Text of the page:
Date Approved


Embargo Period


Document Type


Degree Name

MS Mechanical Engineering


Mechanical Engineering


Henry M. Rowan College of Engineering


Ranganathan, Shivakumar I.

Committee Member 1

Kadlowec, Jennifer A.

Committee Member 2

Kim, Tae Won B.


3D printing, computational model, HPLC, microchannel, orthopaedic implant, reservoir


Orthopedic implants; Antibiotics; Drug delivery devices


Biomedical Engineering and Bioengineering | Mechanical Engineering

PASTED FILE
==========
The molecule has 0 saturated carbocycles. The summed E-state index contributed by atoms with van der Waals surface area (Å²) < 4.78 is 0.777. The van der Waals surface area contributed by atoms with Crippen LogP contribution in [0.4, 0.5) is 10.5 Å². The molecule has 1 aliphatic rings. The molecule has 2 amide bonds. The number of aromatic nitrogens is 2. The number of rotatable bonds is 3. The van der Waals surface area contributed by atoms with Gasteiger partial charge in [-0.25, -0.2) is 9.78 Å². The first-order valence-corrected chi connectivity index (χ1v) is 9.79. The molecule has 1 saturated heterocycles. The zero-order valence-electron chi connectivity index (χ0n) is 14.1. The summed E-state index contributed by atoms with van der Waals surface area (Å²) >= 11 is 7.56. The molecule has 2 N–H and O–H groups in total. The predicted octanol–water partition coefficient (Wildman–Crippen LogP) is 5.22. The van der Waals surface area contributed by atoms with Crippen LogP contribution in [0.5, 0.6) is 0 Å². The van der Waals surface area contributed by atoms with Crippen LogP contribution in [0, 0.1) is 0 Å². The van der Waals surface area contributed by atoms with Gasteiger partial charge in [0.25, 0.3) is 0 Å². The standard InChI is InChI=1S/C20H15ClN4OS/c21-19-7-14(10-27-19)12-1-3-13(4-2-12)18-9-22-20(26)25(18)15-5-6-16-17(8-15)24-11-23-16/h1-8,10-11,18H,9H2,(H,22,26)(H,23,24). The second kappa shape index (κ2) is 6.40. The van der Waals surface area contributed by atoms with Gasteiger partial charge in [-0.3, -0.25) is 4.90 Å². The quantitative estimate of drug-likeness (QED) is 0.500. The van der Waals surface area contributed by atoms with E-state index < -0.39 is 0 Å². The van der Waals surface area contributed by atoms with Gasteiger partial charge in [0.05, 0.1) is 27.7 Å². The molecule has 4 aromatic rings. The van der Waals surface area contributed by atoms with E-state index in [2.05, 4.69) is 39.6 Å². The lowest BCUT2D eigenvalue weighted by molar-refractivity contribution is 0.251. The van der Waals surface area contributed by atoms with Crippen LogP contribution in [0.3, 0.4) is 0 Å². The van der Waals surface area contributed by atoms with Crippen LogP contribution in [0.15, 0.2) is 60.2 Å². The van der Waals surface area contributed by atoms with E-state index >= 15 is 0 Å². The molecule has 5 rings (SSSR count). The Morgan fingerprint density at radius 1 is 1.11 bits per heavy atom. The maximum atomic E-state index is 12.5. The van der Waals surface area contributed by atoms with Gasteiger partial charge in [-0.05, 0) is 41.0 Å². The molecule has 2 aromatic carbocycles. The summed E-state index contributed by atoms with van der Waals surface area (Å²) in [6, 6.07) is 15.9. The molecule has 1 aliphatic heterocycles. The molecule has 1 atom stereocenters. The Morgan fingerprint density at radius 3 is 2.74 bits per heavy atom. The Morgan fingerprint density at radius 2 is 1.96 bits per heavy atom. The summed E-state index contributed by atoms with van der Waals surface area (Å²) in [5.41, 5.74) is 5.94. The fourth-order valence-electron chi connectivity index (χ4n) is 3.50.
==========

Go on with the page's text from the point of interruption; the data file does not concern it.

Costs associated with musculoskeletal diseases in the United States account for 5.7 % of the Gross Domestic Product (GDP) [1]. As such, there is a need to pursue new ideas in orthopaedic implants that can decrease cost and improve patient care. In the recent years, 3D printing using Fused Deposition Modeling (FDM) or Stereolithography (SLA) has opened several exciting possibilities to create orthopaedic implants. Such implants can be engineered to release antibiotics in a controlled manner either by infusing the drug into the material during manufacturing or by using built-in design features such as micro-channels and reservoirs [2]. The use of heat in FDM and Ultra-Violet (UV) light in SLA could impact the anti-bacterial effectiveness of antibiotics. Furthermore, the ability of 3D printed orthopaedic implants to elute antibiotics, and the rate of elution are not well understood. The objective of this thesis is threefold: i) Evaluate the efficacy of antibiotics exposed to UV light and heat; ii) Conduct numerical and experimental studies to assess drug elution through implants and iii) Perform Kirby-Bauer testing to determine whether the eluted antibiotics from 3D printed polymer and metal implants with built-in features maintain their antimicrobial property. Results indicate that antibiotics elute in a controlled manner and remain effective. Furthermore, the implant geometry can be optimized using a computational model on drug elution calibrated with real world data.